One of the homes Glatzer, Gamzeh and Lahasky bought together in 2016, Waterbury Gardens in Waterbury, Conn., has been in court-ordered receivership since November 2019. In its petition to the court, the State of Connecticut wrote that the owners claimed to be “in imminent danger of not being able to afford payroll.” The owners said the home was in financial distress because the state reduced its Medicaid payment rate, according to local news reports.
Yet Waterbury Gardens does not appear on the list of homes Gamzeh and Glatzer submitted to the state, nor anywhere on the portions of the February application that were provided to Seven Days.
In the interim
In 2018, Vermont officials knew they needed to keep up with the increasingly sophisticated nursing home industry. Ownership transfers for years had been handled by the Green Mountain Care Board, which decided whether or not to issue certificates of need.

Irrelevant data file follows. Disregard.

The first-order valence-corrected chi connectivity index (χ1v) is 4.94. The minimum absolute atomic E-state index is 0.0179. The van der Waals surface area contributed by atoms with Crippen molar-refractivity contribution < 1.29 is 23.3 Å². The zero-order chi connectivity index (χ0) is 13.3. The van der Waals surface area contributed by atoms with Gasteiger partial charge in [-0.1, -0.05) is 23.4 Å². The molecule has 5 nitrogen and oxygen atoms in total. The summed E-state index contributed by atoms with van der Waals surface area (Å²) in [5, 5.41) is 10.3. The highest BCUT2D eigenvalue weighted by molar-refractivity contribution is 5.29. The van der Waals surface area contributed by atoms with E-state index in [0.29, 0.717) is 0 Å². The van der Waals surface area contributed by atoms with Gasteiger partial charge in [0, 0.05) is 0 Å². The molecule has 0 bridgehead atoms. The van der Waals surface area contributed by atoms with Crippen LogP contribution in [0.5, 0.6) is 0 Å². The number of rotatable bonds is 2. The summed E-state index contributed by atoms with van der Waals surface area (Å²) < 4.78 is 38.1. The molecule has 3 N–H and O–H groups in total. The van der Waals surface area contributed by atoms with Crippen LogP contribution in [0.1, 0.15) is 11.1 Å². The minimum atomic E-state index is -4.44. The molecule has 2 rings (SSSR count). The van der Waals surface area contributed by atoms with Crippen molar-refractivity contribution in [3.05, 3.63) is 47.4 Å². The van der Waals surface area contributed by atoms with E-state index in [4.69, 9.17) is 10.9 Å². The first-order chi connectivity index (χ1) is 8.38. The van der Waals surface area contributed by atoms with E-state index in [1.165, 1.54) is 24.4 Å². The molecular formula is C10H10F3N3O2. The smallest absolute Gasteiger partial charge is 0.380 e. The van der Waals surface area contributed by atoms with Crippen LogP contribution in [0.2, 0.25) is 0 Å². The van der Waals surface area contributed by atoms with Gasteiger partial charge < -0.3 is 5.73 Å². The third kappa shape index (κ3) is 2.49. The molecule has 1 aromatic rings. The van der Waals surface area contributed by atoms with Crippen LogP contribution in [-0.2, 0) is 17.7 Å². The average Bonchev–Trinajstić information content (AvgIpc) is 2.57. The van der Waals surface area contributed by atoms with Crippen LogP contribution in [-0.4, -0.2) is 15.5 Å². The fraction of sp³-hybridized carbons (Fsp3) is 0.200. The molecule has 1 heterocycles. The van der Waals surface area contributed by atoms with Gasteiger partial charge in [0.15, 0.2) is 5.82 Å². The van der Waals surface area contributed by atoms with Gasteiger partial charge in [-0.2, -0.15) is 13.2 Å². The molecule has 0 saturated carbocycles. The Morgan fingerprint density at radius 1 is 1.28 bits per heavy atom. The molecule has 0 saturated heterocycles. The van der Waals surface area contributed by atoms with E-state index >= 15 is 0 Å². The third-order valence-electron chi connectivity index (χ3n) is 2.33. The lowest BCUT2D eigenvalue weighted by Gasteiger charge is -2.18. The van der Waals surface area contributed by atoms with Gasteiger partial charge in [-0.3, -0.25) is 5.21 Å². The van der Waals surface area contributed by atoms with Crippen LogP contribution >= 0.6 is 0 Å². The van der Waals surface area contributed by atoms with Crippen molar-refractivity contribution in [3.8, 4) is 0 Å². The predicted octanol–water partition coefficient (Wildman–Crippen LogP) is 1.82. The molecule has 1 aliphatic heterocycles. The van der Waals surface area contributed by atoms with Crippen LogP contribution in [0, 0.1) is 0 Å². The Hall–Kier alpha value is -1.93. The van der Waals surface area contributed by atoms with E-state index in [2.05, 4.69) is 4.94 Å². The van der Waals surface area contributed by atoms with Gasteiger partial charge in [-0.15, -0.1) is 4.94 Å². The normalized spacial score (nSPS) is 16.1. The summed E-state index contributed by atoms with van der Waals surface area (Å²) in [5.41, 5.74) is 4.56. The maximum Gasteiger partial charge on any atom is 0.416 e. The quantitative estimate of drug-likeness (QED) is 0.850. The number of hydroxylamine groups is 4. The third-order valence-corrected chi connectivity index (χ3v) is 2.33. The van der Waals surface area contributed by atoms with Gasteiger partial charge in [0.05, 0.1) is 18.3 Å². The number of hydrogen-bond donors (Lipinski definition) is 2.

The process wasn’t ideal, in part because board members weren’t experts on nursing homes. Lawmakers passed Act 125, which formed a working group to devise a better approach. In the meantime, they placed nursing home transfers under an interim process within the Agency of Human Services.
Working group members submitted their recommendations for a permanent system in January 2019. Their report called for a two-part process: a financial review overseen by the Department of Vermont Health Access, and a new, “enhanced” licensure process under the Department of Disabilities, Aging and Independent Living, which already inspects and licenses homes.